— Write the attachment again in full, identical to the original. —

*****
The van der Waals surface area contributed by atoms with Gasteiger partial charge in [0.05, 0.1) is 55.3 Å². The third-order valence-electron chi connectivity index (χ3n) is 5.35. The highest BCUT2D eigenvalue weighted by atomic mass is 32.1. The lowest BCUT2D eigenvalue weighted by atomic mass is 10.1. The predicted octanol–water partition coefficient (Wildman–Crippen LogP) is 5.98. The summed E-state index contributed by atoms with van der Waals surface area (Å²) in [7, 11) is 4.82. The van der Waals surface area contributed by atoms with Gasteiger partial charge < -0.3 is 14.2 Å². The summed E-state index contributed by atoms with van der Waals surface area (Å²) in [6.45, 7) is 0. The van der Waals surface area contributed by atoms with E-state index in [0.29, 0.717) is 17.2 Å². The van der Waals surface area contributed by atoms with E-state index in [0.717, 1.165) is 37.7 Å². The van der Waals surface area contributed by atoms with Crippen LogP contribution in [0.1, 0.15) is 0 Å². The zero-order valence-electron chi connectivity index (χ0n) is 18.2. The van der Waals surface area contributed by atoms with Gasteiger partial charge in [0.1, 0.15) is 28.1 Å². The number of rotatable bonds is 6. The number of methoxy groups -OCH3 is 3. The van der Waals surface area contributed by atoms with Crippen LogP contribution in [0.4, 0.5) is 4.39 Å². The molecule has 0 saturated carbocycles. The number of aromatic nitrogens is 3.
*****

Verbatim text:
The van der Waals surface area contributed by atoms with Gasteiger partial charge in [0.05, 0.1) is 55.3 Å². The third-order valence-electron chi connectivity index (χ3n) is 5.35. The highest BCUT2D eigenvalue weighted by atomic mass is 32.1. The lowest BCUT2D eigenvalue weighted by atomic mass is 10.1. The predicted octanol–water partition coefficient (Wildman–Crippen LogP) is 5.98. The summed E-state index contributed by atoms with van der Waals surface area (Å²) in [7, 11) is 4.82. The van der Waals surface area contributed by atoms with Gasteiger partial charge < -0.3 is 14.2 Å². The summed E-state index contributed by atoms with van der Waals surface area (Å²) in [6.45, 7) is 0. The van der Waals surface area contributed by atoms with E-state index in [0.29, 0.717) is 17.2 Å². The van der Waals surface area contributed by atoms with E-state index in [0.717, 1.165) is 37.7 Å². The van der Waals surface area contributed by atoms with Crippen LogP contribution in [0.1, 0.15) is 0 Å². The zero-order valence-electron chi connectivity index (χ0n) is 18.2. The van der Waals surface area contributed by atoms with Gasteiger partial charge in [0.1, 0.15) is 28.1 Å². The number of rotatable bonds is 6. The number of methoxy groups -OCH3 is 3. The van der Waals surface area contributed by atoms with Crippen LogP contribution in [0.4, 0.5) is 4.39 Å². The molecule has 0 saturated carbocycles. The number of aromatic nitrogens is 3.